Community Responds to Weekend Violence

Minneapolis community leaders are concerned about a rash of shootings over the weekend that left a teenager dead, according to the Star Tribune.
17-year-old Alisha Neeley was killed by gunfire outside a north Minneapolis party.
Four young men were wounded in three other separate incidents on Saturday and Sunday.
Renewed gang activity from members released from jail could be the cause of Neeley's death, according to K.G. Wilson, president of Hope Ministries and City Council member Don Samuels.
Minneapolis police said in a Minnesota Public Radio story that the shootings are "unacceptable," but not necessarily related to each other.

Chile Responds to Earthquake

Aftershocks, damaged roads, fallen bridges and downed telephone lines have hampered rescue efforts in Chile, according to the New York Times.
The BBC reports that the Chilean military has been deployed to restore order, quell looting, and distribute aid in the most ravaged areas. 160 people were arrested in Concepcion, one of the hardest hit cities. One man was killed.
"We need food for the population. We are without supplies, and if we don't resolve that we are going to have serious security problems," said Mayor Jacqueline van Rysselberghe.
The New York Times reports the nation-wide death toll at 711, the BBC at 723.
According to both publications, the Chilean government has requested aid from the United Nations.

Obama Plans to Reduce Nuclear Arsenal

President Barack Obama plans to make dramatic reductions to the U.S.'s nuclear arsenal, according to an administration official in this New York Times article.
The United States will develop no new nuclear weapons, and would eliminate "redundant" weapons by removing stored warheads from service.
The number of reductions would be "in the thousands," according to a senior administration official.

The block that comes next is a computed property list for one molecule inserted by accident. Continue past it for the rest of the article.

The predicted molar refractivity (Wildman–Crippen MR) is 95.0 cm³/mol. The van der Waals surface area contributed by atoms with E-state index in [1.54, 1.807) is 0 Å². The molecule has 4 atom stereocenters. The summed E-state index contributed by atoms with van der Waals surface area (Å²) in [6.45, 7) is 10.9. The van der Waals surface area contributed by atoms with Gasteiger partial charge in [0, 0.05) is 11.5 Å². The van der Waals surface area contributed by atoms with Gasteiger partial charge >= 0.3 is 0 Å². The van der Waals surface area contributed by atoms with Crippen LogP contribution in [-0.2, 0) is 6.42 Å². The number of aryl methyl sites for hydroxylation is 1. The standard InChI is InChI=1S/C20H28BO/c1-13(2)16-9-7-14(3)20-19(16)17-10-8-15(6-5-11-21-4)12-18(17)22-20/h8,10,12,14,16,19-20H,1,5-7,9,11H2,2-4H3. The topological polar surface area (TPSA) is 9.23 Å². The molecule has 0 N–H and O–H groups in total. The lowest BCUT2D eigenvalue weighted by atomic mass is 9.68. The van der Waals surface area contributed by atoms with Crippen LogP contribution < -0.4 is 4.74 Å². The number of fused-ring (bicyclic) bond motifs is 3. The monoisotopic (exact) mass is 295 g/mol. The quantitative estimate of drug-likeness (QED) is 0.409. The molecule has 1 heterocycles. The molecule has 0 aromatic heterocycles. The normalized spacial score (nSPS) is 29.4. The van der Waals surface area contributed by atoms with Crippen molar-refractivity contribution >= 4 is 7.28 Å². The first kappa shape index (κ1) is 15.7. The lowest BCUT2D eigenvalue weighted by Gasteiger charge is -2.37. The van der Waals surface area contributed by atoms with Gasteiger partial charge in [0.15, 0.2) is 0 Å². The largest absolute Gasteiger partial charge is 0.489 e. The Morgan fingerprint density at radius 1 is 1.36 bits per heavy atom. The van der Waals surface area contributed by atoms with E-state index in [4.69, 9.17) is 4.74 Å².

The plan will be contained in the Nuclear Posture Review, undertaken by each president to determine nuclear policy.
Mr. Obama outlined his nuclear vision last April, calling for the world to stop the spread of nuclear weapons and to abandon cold war thinking, according to the BBC.

U of M President Appeals To Legislature on State Aid

The University of Minnesota's president appealed to the Minnesota legislature to soften cuts to the university's state aid Thursday, according to an article in the Pioneer Press.
President Robert Bruininks said he'd like to see Gov. Tim Pawlenty's $36 million cutsreduced to $24 million. Cuts to education are a part of Pawlenty's plan to reduce the state's budget deficit.
The university has weathered many significant cuts since 2004, and has reached the limits of its ability to make deep cuts, said Bruininks.
Bruininks said the university would explore energy conservation and administrative reorganizations to lessen the blow, but that serious job cuts and tuition hikes would be necessary.
He also stressed that the university is a valuable resource for the state's future that shouldn't be choked off.
According to the Minnesota Daily, higher education makes up 9% of Minnesota's budget.

Multimedia Analysis

This Star Tribune article about a home explosion features a video of firefighting units working on the blaze, as well as an interview with an eyewitness, the fire-chief, and a Center Point spokeswoman. Text in the video is limited to bold descriptive section titles. The page also features a photo slide show, with single-sentence cutlines that describe what is happening in the photo. These complement the news story by providing visual context to the article.